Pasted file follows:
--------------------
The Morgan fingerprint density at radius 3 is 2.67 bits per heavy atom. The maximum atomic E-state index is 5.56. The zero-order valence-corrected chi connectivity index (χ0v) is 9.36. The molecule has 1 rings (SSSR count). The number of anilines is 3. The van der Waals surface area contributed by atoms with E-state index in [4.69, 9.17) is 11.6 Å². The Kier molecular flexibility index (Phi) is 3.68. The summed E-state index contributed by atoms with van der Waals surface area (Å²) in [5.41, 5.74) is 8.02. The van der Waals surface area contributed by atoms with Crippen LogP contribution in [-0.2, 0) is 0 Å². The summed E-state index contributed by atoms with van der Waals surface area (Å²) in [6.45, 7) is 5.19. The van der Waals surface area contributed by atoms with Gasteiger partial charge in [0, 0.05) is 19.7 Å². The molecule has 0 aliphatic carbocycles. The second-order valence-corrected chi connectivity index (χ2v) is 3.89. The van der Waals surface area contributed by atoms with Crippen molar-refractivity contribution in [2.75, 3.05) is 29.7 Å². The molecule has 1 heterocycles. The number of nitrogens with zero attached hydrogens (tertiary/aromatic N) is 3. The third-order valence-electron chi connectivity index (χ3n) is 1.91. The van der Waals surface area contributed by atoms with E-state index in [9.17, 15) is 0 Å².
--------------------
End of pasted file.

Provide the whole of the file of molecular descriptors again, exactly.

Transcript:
The Morgan fingerprint density at radius 3 is 2.67 bits per heavy atom. The maximum atomic E-state index is 5.56. The zero-order valence-corrected chi connectivity index (χ0v) is 9.36. The molecule has 1 rings (SSSR count). The number of anilines is 3. The van der Waals surface area contributed by atoms with E-state index in [4.69, 9.17) is 11.6 Å². The Kier molecular flexibility index (Phi) is 3.68. The summed E-state index contributed by atoms with van der Waals surface area (Å²) in [5.41, 5.74) is 8.02. The van der Waals surface area contributed by atoms with Crippen LogP contribution in [-0.2, 0) is 0 Å². The summed E-state index contributed by atoms with van der Waals surface area (Å²) in [6.45, 7) is 5.19. The van der Waals surface area contributed by atoms with Gasteiger partial charge in [0, 0.05) is 19.7 Å². The molecule has 0 aliphatic carbocycles. The second-order valence-corrected chi connectivity index (χ2v) is 3.89. The van der Waals surface area contributed by atoms with Crippen molar-refractivity contribution in [2.75, 3.05) is 29.7 Å². The molecule has 1 heterocycles. The number of nitrogens with zero attached hydrogens (tertiary/aromatic N) is 3. The third-order valence-electron chi connectivity index (χ3n) is 1.91. The van der Waals surface area contributed by atoms with E-state index in [9.17, 15) is 0 Å².